The art of preserving pork in Umbria, dates back to the 2nd century BC. Because of the poor farming conditions in this cold mountainous area, the inhabitants of Norcia (in the Province of Perugia) relied on animal husbandry. This art was perfected under the Roman Republic and Roman Empire and continued to thrive under the authority of the Roman Catholic Church State until modern times. The meticulous selection of livestock, the expert dry or humid curing, the distinct and diverse flavoring, the personal care and attention by specialists of this art, all contribute to the production of these unique delicacies.
Umbrian cured ham, Prosciutto di Norcia, is the king of Umbrian delicacies. The most famous of central Italian ham is unmatched in quality and taste. The prosciutto is made of salted and naturally aged meat from the hindquarters of heavy mature animals. A Prosciutto di Norcia will generally weigh at least 20 pounds ( 9 kilos). The animals are raised in the high mountain ranges above sea level in the Valnerina district. The calciferous rock, of which the mountains are mostly made, filter rain water to create natural cellars with perfect conditions for the slow aging process (14 months or more) resulting in top quality cured meats. Prosciutto di Norcia is savory but not salty and each slice presents a variety of shades of garnet. The unique nutty taste of this ham is a perfect companion to a side dish of Mediterranean fruits or grilled asparagus.
Also known as lonza, ossocollo, capicollo, coppa. Capocollo is the famous Italian sandwich meat, characterized by its tenderness and aromatic flavor. Umbrian capocollo is made from prime cuts of pork neck, which is salted and flavored with fennel, garlic, salt and black pepper and cured in a red wine brine. The craft of capocollo preparation includes storage in fresh cellars where the capocollo is massaged by hand for at least 30 days. The capocollo is bound with natural string and allowed to air-dry. It is then wrapped in brown-paper and hung for 45-50 days at a temperature around 50 degrees F (10°C). A slice of Umbrian capocollo is compact and has a savory but slightly sweet taste which improves with age and adds refinement to any appetizer. Also delicious in a cold main course of arugula salad dressed with olive oil, lemon and wedges of pecorino.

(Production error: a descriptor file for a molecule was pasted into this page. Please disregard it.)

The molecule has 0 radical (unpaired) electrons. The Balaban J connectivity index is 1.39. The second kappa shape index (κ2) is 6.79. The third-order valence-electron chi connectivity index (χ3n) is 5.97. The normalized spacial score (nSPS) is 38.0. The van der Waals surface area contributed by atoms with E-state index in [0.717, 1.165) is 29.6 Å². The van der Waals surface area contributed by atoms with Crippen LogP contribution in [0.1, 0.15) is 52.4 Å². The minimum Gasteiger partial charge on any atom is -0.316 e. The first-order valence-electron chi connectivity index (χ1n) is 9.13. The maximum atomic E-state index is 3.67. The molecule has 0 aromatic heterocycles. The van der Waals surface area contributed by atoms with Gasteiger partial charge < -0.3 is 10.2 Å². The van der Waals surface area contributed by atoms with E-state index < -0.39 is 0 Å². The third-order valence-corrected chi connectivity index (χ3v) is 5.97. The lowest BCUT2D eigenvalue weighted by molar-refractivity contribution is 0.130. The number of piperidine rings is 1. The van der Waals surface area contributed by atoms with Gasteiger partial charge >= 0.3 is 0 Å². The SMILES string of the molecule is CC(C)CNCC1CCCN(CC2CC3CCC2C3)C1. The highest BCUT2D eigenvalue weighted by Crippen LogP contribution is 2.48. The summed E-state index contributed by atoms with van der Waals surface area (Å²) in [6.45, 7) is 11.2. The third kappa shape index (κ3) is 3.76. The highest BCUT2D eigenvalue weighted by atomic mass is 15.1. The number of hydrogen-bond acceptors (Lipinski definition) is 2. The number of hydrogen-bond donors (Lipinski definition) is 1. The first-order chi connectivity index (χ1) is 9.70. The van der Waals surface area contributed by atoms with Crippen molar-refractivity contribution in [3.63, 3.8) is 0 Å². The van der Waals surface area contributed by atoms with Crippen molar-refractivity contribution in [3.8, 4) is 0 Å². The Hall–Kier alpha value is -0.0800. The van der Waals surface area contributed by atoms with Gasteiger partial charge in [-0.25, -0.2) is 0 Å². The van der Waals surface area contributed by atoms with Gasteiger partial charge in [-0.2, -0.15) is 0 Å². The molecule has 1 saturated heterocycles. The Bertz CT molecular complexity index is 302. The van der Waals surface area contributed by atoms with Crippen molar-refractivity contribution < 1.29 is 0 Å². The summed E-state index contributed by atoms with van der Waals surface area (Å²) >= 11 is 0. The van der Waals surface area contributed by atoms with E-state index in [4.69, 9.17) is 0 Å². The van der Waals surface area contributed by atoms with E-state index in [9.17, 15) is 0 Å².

This soft sausage has a strong and assertive flavor. It is made with shoulder and bacon meat, which is repeatedly minced to obtain a creamy texture. It is stuffed in natural gut casing and allowed to air-dry for 2 weeks. Delicious when spread on a slice of crusty Italian bread and accompanied with slivers of green apple or grapes and a little honey.
These spicy, pear-shaped sausages are characterized by their small size and intense flavor. They are made from coarsely ground lean pork, seasoned with black pepper and garlic. The fiaschetta are dry-cured in rooms heated with a natural log fire for 40-50 days.The spiciness of this salami is a perfect balance for delicate, close textured Umbrian bread. It is also popular as an addition to a rustic meat-based risotto.
The original and most famous of Umbrian salami is made from the best cuts of pork following a traditional and age-old recipe. The meat is expertly hand-cut to obtain the correct balance of meat and fat. It is flavored with whole and crushed black peppercorns, garlic and salt, hand-tied and aged for up to 40 days.This authentic delicacy can be served as an appetizer with grilled vegetables, sun-dried tomatoes and olives.
Meat taken from the cheeks of the pig are cured in a red-wine based brine for 20 days. It is subsequently hung for 10 days in a room where a wood-fire maintains a steady temperature that encourages the curing process. It is then seasoned with either crushed chillies, fennel or black pepper and left to mature in a cool room for 45-50 days. The guanciale is mostly a soft-white color with a ribbon of pink running through it. It has a variety of uses – for basting roast meats, to adding flavor to gravy, as a topping for minestrone or polenta or as wafer-thin slices placed over bruschetta or freshly baked bread.